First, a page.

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NCJ Number
British Journal of Criminology Volume: 33 Issue: 2 Dated: (Spring 1993) Pages: 187-202
C Jones
Date Published
16 pages
Social auditing of criminal justice agencies in Great Britain demands economy, efficiency, and effectiveness.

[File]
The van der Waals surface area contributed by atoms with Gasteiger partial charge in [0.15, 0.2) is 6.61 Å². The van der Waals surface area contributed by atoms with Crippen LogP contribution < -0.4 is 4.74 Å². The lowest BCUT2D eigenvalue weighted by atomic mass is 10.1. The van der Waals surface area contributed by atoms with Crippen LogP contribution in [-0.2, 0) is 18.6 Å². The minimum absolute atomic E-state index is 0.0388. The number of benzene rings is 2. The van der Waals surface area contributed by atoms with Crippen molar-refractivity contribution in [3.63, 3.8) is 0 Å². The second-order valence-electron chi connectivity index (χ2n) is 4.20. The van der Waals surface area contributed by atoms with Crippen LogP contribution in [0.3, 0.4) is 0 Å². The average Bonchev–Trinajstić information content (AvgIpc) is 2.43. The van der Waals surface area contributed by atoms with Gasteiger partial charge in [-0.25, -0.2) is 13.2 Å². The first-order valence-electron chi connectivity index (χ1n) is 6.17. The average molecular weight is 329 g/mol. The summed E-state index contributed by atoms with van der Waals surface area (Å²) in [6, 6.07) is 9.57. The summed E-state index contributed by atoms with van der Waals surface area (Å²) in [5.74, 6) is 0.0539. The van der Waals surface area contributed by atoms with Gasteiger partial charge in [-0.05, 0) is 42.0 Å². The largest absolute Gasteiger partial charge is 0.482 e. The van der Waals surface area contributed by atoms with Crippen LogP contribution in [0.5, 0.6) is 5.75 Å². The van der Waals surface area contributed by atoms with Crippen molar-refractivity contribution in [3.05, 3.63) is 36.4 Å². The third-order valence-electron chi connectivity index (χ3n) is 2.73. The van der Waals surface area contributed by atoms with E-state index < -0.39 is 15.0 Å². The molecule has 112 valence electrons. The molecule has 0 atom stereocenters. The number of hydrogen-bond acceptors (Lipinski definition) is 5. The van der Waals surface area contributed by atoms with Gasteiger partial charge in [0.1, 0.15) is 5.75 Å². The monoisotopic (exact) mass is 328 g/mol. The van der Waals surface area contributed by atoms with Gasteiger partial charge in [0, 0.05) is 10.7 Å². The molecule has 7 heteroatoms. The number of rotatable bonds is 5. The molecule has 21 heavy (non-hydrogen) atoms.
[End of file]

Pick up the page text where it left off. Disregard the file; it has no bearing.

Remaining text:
This type of auditing arose out of a movement to reduce the role of the State in the provision of public services and to increase the power of "consumer control" over the service providers. This article examines the impact of auditing upon the police, the forensic science service, the probation service, and the prison service. The author concludes that, despite the rhetoric of community participation and consumer responsiveness, the old hierarchy continues to operate within the same power structure. Central government has devolved some powers in order to maintain its dominance. Auditing allows the political elite to incorporate potential challengers into the system by elevating the principles of auditing over those of criminal justice; substituting localized discretionary powers for central structures of accountability; stressing consumer satisfaction as a goal of criminal justice; and breaking down the formal constitutional boundaries between the agencies of social control. 45 references